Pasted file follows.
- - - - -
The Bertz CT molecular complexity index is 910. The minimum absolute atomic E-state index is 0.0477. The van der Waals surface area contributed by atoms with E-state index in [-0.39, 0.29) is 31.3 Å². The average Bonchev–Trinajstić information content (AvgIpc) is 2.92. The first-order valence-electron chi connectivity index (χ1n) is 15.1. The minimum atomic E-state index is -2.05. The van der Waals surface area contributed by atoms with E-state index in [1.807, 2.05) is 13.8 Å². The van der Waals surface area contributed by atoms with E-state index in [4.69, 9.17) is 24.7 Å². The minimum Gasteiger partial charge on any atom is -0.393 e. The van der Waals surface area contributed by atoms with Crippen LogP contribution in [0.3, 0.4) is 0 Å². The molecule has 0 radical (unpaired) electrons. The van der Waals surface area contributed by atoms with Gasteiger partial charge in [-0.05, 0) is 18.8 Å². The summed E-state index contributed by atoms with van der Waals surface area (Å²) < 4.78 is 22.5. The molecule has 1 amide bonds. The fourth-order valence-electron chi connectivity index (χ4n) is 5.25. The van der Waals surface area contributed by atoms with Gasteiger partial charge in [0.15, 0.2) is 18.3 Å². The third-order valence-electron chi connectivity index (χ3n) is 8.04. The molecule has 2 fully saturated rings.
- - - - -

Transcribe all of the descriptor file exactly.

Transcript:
The Bertz CT molecular complexity index is 910. The minimum absolute atomic E-state index is 0.0477. The van der Waals surface area contributed by atoms with E-state index in [-0.39, 0.29) is 31.3 Å². The average Bonchev–Trinajstić information content (AvgIpc) is 2.92. The first-order valence-electron chi connectivity index (χ1n) is 15.1. The minimum atomic E-state index is -2.05. The van der Waals surface area contributed by atoms with E-state index in [1.807, 2.05) is 13.8 Å². The van der Waals surface area contributed by atoms with E-state index in [4.69, 9.17) is 24.7 Å². The minimum Gasteiger partial charge on any atom is -0.393 e. The van der Waals surface area contributed by atoms with Crippen LogP contribution in [0.3, 0.4) is 0 Å². The molecule has 0 radical (unpaired) electrons. The van der Waals surface area contributed by atoms with Gasteiger partial charge in [-0.05, 0) is 18.8 Å². The summed E-state index contributed by atoms with van der Waals surface area (Å²) < 4.78 is 22.5. The molecule has 1 amide bonds. The fourth-order valence-electron chi connectivity index (χ4n) is 5.25. The van der Waals surface area contributed by atoms with Gasteiger partial charge in [0.15, 0.2) is 18.3 Å². The third-order valence-electron chi connectivity index (χ3n) is 8.04. The molecule has 2 fully saturated rings.